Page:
Did you know that in the UK each day 6,000 people start looking after someone?

Whether it’s looking after a child with a disability, a partner with a chronic condition or an elderly parent who is vulnerable, more of us are becoming unpaid carers for someone close to us.

The figures are suprising - one in eight workers in the UK is now a carer.

If you are reading this and you are not a carer, know that you may become one at some point in the future, or one of your friends or colleagues will.

My eldest daughter is autistic, pre-verbal, has severe learning difficulties and sensory processing disorder.

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If you haven’t heard this term before, it means there is an imbalance in the way the information is received and filtered through the senses and interpreted by the brain.

She has an Education and Health Care plan, a legal document that outlines the support she needs at school and the type of school she needs to go to, with input from professionals including an occupational therapist and a speech and language therapist.

All these factors mean her interests are restricted and unusual. Everyday life is challenging for her and this has a massive effect on our family.

She needs a lot of support and constant supervision at home and when out and about in the community.

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This can be things like help managing her emotions - for example when waiting for food to be ready, and supervision when playing near her young brother.

As a family, we cannot do things spontaneously and must always be alert to potential triggers and dangers. These can include things like background noise, which she cannot handle being exposed to, or even overexposure to things she enjoys. Our kitchen cupboards at home are locked to prevent constant access to food.

Dangers for my daughter include crossing the road, because she doesn’t yet understand that green means go and red means stop or that cars are dangerous. But they can also be more unexpected things, like stopping her from eating flowers - this is why we never buy them.

Instead, we buy good chocolate more than most.


This heightened state of alert is necessary to avoid, minimise or face crisis, yet it makes our experience as carers exhausting. Being always alert makes it difficult to switch off.

Life as a carer can be isolating and sometimes your personal freedom can feel tiny, with all your decisions taken away from you and being taken because of somebody else’s needs.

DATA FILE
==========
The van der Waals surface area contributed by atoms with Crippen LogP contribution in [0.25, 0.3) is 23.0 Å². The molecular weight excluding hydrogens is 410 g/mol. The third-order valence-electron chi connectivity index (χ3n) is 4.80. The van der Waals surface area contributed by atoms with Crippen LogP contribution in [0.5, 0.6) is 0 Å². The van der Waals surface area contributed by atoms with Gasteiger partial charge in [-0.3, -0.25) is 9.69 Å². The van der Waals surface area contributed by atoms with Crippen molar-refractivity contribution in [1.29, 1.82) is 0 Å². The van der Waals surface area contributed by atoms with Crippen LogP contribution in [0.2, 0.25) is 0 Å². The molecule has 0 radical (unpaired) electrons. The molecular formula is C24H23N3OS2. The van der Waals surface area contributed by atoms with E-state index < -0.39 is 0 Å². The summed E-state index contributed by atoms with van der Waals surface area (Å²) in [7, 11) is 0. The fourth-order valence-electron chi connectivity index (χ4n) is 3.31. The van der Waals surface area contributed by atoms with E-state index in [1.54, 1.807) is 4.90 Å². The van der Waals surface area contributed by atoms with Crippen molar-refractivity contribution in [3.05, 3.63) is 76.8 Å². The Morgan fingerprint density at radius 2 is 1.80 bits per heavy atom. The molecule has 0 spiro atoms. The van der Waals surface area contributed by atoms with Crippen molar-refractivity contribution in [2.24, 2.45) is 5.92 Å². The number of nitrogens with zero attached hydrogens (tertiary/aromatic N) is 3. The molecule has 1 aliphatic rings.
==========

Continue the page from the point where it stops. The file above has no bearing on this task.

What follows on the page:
I am fortunate because my husband is a stay-at-home parent and my employer, Activate Learning, is flexible and understanding.

This has allowed me to continue working throughout this difficult last year, juggling a work-life balance as best I could.

Life as a carer can be tough at times. Some people might feel pity for you - a no-no. I am fortunate to have my family to help. Others don’t get why you come back from a holiday more stressed than you left (being somewhere unfamiliar can be stressful).

'Ableist society'

Sometimes people you bump into may ignore the fact that your daughter is there with you, which is the product of an ableist society.

Some people might even get angry or be judgemental of your parenting style. If the person you care for displays unusual behaviours when out and about, for example. A meltdown and a tantrum can seem very similar to the uninitiated.

One of the upsides of my life as a carer has been meeting some amazing people through the years, my ‘tribe’, and feeling that instant connection with them.

If you are a carer, please know that you are not alone and that you are making a difference to someone else’s life.

We all may struggle at times, but if it doesn’t work out today, tomorrow is another day.

If things are tough now, please spend a few minutes scrolling through the sources of support below, ideally with a cuppa and some biscuits. Because kindness matters; kindness to others but also kindness to yourself.

Sources of support

• Social workers may help you access respite care, which is very beneficial both for the carer and for the person you care for. If you have access to a social worker, speak to them. If you haven’t and need it, ask for an assessment.

• Carers UK and Carers Oxfordshire can help you access invaluable resources.

• Look out for other relevant, local support groups. Even if you cannot get out there to meet them face-to-face, speaking to someone who has gone through the same circumstances that you can help diminish the sense of isolation.

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